The CIA Fact Checked Parts of Argo on Twitter

They separated what was 'real' from what was merely for the 'reel.'

Courtesy Photo

Courtesy Photo

Back in June, the CIA made a huge splash on Twitter when they finally followed in the footsteps of other governmental agencies by joining the social media platform, sending out an epic first tweet that landed them on the front page of nearly every website.

Continuing their attempt to keep followers interested in their internal affairs—at least the ones that are no longer classified—the CIA marked the 35th anniversary of the Iran Hostage Crisis and rescue of six U.S. diplomats by fact-checking Argo, Ben Affleck’s 2013 Hollywood version of what transpired during the rescue operation overseas.

“We love Argo, the Academy Award-winning film by Ben Affleck,” the CIA tweeted to its 750,000 followers on November 7. “Today, we tell you what’s ‘reel’ [versus] ‘real.’”

What followed was a collection of tweets over the course of five hours that included comparisons between what was portrayed on the screen, and what went down between 1979 and 1980, when CIA operatives concocted and executed an elaborate plan to sneak six State Department personnel out of Tehran, Iran, after militants seized the U.S. Embassy.

Before making the distinctions between fact and fiction clear (it’s understandable and expected that Affleck would pump the film version full of action-packed scenes and narrative—it’s Hollywood, after all), the CIA thanked Affleck for portraying the major players involved as “innovative, brave, and creative” individuals, characteristics they put to use during the mission.

Here’s the breakdown:

Hiding Out

Reel Argo: When the U.S. Embassy was overtaken in the movie, the six diplomats go straight to the Canadian ambassador’s house, using the backstreets, where they then lived for three months.

Real Argo: What actually happened, according to the CIA, is five of them went to different locations until they all ended up at the homes of the Canadian Ambassador and the Department Chief of Mission. One of those escapees first slept on the floor inside the Swedish embassy before making his way to the Canadian Ambassador’s two weeks later.

A Plan of Action

Reel Argo: Only one CIA officer goes to Tehran, Iran, to help get the six American diplomats out of the country and home safely, using his creativity to devise an elaborate plan with the help of others.

Real Argo: In reality, it was two CIA officers with notable forgery and exfiltration skills who used their talents and knowledge to get the six people out of Iran safely, the CIA clarified. Unfortunately, having two protagonists in a leading role doesn’t bode well for the big screen.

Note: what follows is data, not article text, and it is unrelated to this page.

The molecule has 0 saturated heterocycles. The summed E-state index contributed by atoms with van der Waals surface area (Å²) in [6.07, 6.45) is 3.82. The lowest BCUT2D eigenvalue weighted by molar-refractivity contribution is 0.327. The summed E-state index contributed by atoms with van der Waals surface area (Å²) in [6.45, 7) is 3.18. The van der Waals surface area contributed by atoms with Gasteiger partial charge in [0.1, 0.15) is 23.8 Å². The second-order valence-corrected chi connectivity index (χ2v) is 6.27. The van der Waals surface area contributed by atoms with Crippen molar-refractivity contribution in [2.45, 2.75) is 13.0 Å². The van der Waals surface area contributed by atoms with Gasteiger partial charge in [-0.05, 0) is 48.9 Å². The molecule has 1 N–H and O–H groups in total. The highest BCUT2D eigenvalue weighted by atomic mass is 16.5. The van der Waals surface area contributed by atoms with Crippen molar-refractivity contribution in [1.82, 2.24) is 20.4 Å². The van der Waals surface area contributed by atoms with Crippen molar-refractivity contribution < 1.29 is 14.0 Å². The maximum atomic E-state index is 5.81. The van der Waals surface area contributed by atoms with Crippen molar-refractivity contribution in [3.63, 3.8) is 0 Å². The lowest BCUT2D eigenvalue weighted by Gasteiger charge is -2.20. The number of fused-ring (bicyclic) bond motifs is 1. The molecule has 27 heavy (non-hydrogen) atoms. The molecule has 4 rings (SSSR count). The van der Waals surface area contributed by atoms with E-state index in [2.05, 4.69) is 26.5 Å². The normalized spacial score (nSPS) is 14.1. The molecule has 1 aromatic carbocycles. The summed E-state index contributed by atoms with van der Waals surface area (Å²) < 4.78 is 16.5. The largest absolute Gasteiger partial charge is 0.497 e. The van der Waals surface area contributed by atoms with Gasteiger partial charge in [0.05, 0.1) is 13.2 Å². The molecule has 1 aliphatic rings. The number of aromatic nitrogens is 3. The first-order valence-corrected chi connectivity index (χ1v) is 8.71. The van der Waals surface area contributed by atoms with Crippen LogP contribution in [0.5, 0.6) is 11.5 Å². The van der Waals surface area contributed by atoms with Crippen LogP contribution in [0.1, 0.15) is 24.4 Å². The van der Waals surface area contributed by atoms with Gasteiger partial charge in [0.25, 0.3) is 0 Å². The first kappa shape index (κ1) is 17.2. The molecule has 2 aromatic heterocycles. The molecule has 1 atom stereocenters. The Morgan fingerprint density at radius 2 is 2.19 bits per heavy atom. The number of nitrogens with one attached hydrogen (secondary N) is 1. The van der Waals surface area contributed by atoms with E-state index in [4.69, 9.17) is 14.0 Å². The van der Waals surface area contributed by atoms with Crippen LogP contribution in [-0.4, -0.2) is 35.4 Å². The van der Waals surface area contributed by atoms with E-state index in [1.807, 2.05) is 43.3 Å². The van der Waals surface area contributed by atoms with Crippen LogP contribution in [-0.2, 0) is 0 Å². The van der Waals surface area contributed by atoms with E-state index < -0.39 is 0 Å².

Checking Out the Scene

Reel Argo: In the film, the CIA officer and the six diplomats head into town to pretend they are scouting movie locations, in character, and almost run into some trouble and get caught.

Real Argo: None of the “Canadian Six” ever left the comforts of the embassy, and they hunkered down for the full 79 days as the CIA prepared to get them out of Iran under the guise of new Canadian identities, and by creating a faux-Hollywood movie production.

Nearly Grounded

Reel Argo: As the Americans diplomats head to the airport using fake passports, set to fly to Canada for safety, they are stopped by guards, creating a tense, dramatic scene. The guards make a call to “Studio Six,” the fake studio set up by Affleck and crew, to verify their identity. They fool the guards, and board the plane.

Real Argo: “It didn’t happen,” according to the CIA. That bit was added in to create some drama and leave viewers on the edge of their seats. The CIA said an early flight was picked so airline officials would be sleepy and the Revolutionary Guards would still be in bed.

Shred it and Forget it

Reel Argo: In an attempt to hide the identities of the Americans inside the U.S. Embassy, workers start feverishly shredding documents so that they can’t be tracked down. In the movie, student Islamic militants sift through the shredded bits of paper and meticulously piece them back together to reveal some of the people from the embassy were missing. This leads to a final chase scene as the plane leave the runway, adding a heart-stopping ending to the film.

Real Argo: This might be one of the closest examples of what happened in real life being carried over to the movie. Documents were destroyed, and they were pieced back together by “skilled carpet weavers” to reveal the Americans’ identities. But there was no last-minute chase on the tarmac—that was an Affleck add-in. However, the CIA admits some Hollywood-worthy tension did arise. “There was an hour long mechanical delay, other than that the escape could not have gone better.”